This was probably a big help for your successful Kickstarter campaign.
Yeah, well for my last record I did a Kickstarter campaign and I made $22,000 to make this record; that is sort of why everything happened in the order that it did. I raised the money and I had all these songs and I found the band and then we arranged them and made the record in the studio. It is kind of a backwards way to do things, but my experience with Kickstarter was so empowering and it’s because, you know, I was able to get in touch with the people that came and saw me through the years and really cared about what I was doing. They wanted to support me in that and that’s just an amazing feeling – I’m not on a record label or anything, which I’m very happy with. I didn’t want to be on a record label at this point, really, and potentially ever because it’s easy to do it yourself if you have the support of people around the country.
I think it is going to be a feasible option in the future. I mean, one of the other good things about Kickstarter is now a couple hundred people are going to be really excited about your new record and they are going to come out to the show and they realize they are a part of why it exists. We are going to see those people while touring before we make another record and then we have whole other group of people who are excited about us. The reward process for Kickstarter has been fun, sending stuff in the mail [to donors] – like t-shirts and pressing a really awesome deluxe vinyl version of the record that I’m excited about.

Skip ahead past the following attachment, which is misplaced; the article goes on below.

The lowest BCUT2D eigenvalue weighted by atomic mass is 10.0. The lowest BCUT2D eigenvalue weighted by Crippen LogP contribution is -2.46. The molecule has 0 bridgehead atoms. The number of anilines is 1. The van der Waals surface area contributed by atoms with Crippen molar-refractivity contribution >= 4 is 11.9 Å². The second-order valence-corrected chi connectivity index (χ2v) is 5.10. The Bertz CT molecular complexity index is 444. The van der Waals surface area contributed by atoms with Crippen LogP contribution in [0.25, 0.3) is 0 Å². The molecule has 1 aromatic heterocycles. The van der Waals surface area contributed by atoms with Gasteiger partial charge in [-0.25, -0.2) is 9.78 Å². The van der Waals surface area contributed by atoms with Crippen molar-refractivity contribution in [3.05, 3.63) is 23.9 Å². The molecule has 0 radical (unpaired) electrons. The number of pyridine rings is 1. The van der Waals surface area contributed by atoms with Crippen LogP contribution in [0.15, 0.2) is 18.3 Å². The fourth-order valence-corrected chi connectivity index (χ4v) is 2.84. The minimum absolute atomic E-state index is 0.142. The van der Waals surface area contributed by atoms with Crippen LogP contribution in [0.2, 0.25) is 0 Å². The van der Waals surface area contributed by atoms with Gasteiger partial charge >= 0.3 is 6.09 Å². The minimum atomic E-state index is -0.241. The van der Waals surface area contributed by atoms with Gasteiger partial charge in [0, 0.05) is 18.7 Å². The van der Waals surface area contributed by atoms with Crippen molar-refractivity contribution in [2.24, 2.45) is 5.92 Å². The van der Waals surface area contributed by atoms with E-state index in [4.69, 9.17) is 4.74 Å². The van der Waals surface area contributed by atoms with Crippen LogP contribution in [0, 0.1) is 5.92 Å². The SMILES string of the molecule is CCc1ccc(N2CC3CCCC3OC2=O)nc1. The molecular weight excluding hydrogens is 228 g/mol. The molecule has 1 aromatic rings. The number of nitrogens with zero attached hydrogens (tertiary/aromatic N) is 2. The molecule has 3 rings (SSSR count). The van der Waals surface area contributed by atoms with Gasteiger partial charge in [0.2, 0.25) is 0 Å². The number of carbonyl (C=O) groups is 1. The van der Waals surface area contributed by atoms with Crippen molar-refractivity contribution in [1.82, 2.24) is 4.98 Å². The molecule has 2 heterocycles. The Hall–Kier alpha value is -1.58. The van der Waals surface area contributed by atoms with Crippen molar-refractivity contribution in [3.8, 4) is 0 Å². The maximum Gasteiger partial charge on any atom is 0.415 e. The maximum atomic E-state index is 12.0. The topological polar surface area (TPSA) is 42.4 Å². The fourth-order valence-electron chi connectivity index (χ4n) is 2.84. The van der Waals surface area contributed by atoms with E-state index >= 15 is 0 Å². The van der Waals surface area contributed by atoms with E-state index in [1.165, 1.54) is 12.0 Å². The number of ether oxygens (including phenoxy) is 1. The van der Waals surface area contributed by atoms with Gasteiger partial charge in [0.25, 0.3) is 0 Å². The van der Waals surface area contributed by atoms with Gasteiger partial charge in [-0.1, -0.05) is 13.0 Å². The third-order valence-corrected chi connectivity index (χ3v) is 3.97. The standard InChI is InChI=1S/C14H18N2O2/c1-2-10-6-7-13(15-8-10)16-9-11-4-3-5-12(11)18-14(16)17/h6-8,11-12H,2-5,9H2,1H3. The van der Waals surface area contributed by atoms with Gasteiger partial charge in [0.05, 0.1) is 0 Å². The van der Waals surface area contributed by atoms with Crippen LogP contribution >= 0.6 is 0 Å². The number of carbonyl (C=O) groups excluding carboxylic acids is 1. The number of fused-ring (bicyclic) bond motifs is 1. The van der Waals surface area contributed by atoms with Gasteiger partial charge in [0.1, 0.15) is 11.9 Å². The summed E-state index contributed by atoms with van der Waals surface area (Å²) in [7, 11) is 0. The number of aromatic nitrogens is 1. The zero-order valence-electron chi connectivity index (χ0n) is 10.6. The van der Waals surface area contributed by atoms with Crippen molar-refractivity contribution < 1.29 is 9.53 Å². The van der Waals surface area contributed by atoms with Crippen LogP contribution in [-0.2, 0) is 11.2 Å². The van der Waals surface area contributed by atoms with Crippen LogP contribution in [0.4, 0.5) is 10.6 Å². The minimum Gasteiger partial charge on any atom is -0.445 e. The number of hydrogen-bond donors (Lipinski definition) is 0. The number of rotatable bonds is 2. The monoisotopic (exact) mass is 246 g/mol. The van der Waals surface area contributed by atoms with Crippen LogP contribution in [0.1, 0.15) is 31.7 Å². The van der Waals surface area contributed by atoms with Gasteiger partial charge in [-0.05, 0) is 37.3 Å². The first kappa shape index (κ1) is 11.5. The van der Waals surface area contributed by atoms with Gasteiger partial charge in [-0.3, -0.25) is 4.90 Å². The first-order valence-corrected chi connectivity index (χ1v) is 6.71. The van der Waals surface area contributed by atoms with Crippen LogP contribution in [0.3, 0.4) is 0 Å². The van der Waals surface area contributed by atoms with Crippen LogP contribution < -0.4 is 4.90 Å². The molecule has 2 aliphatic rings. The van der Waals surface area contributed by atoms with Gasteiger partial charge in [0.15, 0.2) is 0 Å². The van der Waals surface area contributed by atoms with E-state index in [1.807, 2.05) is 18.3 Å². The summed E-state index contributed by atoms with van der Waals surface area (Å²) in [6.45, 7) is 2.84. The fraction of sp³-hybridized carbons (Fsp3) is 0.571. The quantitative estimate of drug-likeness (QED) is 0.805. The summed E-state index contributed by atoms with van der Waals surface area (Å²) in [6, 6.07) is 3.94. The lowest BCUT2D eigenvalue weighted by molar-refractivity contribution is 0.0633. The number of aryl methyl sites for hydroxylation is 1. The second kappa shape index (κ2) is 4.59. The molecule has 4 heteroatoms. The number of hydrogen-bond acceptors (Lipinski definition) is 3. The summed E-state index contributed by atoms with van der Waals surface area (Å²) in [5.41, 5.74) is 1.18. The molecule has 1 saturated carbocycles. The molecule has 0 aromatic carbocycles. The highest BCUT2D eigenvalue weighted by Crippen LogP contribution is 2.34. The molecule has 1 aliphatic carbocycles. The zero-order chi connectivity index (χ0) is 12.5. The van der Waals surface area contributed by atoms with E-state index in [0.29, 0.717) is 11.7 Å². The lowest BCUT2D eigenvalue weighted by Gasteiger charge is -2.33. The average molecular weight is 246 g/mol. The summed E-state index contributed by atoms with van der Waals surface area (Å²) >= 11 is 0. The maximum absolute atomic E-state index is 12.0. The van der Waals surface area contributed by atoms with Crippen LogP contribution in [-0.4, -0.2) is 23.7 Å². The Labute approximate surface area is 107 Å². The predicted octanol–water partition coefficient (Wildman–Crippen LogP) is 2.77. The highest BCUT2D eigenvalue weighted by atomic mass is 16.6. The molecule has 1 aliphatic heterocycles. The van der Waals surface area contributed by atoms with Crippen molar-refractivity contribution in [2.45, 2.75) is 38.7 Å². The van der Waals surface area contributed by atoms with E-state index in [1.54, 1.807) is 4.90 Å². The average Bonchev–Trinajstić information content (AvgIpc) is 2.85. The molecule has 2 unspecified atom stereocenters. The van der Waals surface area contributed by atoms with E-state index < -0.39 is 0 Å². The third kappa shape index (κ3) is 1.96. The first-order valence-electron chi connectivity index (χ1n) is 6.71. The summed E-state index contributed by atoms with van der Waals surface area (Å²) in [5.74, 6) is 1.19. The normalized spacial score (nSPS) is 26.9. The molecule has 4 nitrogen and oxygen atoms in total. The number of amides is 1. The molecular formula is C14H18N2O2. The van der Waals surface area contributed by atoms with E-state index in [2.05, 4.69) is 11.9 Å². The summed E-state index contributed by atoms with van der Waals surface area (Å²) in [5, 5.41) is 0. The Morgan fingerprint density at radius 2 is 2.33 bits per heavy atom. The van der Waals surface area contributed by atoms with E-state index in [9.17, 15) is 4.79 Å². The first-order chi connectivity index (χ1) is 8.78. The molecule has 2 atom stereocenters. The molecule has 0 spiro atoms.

Are you doing the pressing in Nashville?
I am; it is quite a process. I didn’t have any experience with vinyl. The learning curve is pretty steep, actually.
Did you make a trip over to United Record Pressing?
Yeah, they are doing the duplication and George Ingram cut the music to vinyl and made the master.
That’s great information for other people who are trying to get their music that far.
I really am getting into merchandising because it’s fun and people like to buy stuff with the CD, so you can do package deals and I have some really cool t-shirts [made up]. I’m selling beer cozies shaped like a cowboy boot and stickers also. I have a friend who is an artist out in California that did 14 original illustrations for the title song. They could be made into a storybook and I am going to be selling those at shows. There is so much to keep up with; it’s kind of crazy!
photos by Scott Simontacchi